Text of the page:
Originally published in Cultural Weekly on September 2, 2015.
TIFF (the Toronto International Film Festival) is my very favorite of all film festivals. The studios use TIFF as a launch-pad for fall awards-season movies, so the festival has glamour and stars. At the same time, you get the opportunity to look through global windows of films you will not see anywhere else.
Along with great curation—a cinema-lover’s mix of Hollywood red carpets and unique movies from all over the world—the festival is impeccably organized. Films screen within easy walking distance of each other, and the industry panels are just a few blocks away.
I never know what I will see at TIFF, but I know what I will hope to see. I just never get to every film on my list. Or even half the films. The lines may be too long, or the times may conflict, or I may run into a friend from London or Paris or Rome and decide to catch up.
But every year, I resolve to see as many films as I can. Here is my alphabetically-ordered TIFF list, with comments extracted from the TIFF program guide, and a few trailers along the way. If you’re going to TIFF, please let me know what’s on your list, and maybe I’ll run into you outside the Bell Lightbox.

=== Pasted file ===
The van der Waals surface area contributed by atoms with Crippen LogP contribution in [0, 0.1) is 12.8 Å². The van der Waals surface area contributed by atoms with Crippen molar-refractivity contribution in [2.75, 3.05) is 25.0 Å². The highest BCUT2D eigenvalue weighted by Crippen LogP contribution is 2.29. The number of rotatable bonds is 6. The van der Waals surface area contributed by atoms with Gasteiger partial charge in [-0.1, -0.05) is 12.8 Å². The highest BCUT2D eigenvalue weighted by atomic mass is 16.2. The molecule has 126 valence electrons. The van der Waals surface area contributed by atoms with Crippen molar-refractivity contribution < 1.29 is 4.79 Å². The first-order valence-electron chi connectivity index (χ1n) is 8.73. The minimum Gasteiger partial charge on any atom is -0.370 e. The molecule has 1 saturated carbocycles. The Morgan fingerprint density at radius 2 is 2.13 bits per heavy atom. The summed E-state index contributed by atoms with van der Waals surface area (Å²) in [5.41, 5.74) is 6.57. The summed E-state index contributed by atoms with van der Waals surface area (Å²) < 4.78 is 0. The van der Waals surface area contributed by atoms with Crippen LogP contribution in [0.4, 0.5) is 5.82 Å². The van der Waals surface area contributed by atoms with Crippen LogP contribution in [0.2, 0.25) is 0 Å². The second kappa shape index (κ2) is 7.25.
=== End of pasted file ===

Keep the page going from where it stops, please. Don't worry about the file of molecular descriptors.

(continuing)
I’m a sucker for music documentaries,and I loved Sydney Pollock’s work.
The late director Sydney Pollack’s behind-the-scenes documentary about the recording of Aretha Franklin’s best-selling album Amazing Grace finally sees the light of day more than four decades after the original footage was shot.
In January 1972, Aretha Franklin gave two days of gospel performances at the New Temple Missionary Baptist Church in Watts, Los Angeles, recording what would become her bestselling album, Amazing Grace. The sessions were captured by a film crew led by Sydney Pollack, but the footage wound up shelved in a vault and has remained one of the lost cinematic treasures of twentieth-century music.
This film first caught my attention as a Kickstarter campaign. Now it’s ready, and it has a great and strange title. Charlie Kaufman, the celebrated screenwriter of Being John Malkovich and Adaptation and director of Synecdoche, New York, and Duke Johnson venture into the world of stop-motion animation with this fable about a motivational speaker seeking to transcend his monotonous existence.
How much fun will this be? A cybernetic super-soldier kicks, punches and parkours his way across Russia to save his wife from a psychotic paramilitary psychic bent on world domination, in this non-stop, white-knuckle, crackerjack thrill ride.
HEART OF A DOG
Renowned multidisciplinary artist Laurie Anderson returns with this lyrical and powerfully personal essay film that reflects on the deaths of her husband Lou Reed, her mother, her beloved dog, and such diverse subjects as family memories, surveillance, and Buddhist teachings.
True cinema history. Martin Scorsese, David Fincher, James Gray, Kiyoshi Kurosawa and others discuss the importance of the epochal book that transcribed the week-long 1962 interview between Alfred Hitchcock and French New Wave luminary François Truffaut.